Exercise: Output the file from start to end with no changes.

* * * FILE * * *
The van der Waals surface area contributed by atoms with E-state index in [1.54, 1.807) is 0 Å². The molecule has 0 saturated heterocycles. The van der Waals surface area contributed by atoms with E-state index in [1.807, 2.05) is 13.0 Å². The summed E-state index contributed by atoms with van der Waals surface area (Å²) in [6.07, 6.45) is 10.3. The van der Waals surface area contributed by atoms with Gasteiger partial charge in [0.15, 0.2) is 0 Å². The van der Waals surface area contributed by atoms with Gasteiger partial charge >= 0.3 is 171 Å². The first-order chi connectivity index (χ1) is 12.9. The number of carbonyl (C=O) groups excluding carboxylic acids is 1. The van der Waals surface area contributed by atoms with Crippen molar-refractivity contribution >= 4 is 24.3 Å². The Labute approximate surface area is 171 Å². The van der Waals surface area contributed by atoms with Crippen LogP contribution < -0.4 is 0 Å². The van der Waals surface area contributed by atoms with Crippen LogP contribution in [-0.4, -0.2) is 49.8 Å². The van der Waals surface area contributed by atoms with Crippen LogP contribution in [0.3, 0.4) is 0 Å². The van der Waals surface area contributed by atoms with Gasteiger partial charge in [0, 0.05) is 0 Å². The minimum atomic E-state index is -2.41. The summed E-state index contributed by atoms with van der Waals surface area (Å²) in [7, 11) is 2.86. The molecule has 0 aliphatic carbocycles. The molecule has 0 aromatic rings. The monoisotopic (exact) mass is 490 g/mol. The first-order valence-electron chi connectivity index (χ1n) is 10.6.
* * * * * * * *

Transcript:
The van der Waals surface area contributed by atoms with E-state index in [1.54, 1.807) is 0 Å². The molecule has 0 saturated heterocycles. The van der Waals surface area contributed by atoms with E-state index in [1.807, 2.05) is 13.0 Å². The summed E-state index contributed by atoms with van der Waals surface area (Å²) in [6.07, 6.45) is 10.3. The van der Waals surface area contributed by atoms with Gasteiger partial charge in [0.15, 0.2) is 0 Å². The van der Waals surface area contributed by atoms with Gasteiger partial charge >= 0.3 is 171 Å². The first-order chi connectivity index (χ1) is 12.9. The number of carbonyl (C=O) groups excluding carboxylic acids is 1. The van der Waals surface area contributed by atoms with Crippen molar-refractivity contribution >= 4 is 24.3 Å². The Labute approximate surface area is 171 Å². The van der Waals surface area contributed by atoms with Crippen LogP contribution < -0.4 is 0 Å². The van der Waals surface area contributed by atoms with Crippen LogP contribution in [-0.4, -0.2) is 49.8 Å². The van der Waals surface area contributed by atoms with Crippen LogP contribution in [0.3, 0.4) is 0 Å². The van der Waals surface area contributed by atoms with Gasteiger partial charge in [0, 0.05) is 0 Å². The minimum atomic E-state index is -2.41. The summed E-state index contributed by atoms with van der Waals surface area (Å²) in [7, 11) is 2.86. The molecule has 0 aliphatic carbocycles. The molecule has 0 aromatic rings. The monoisotopic (exact) mass is 490 g/mol. The first-order valence-electron chi connectivity index (χ1n) is 10.6.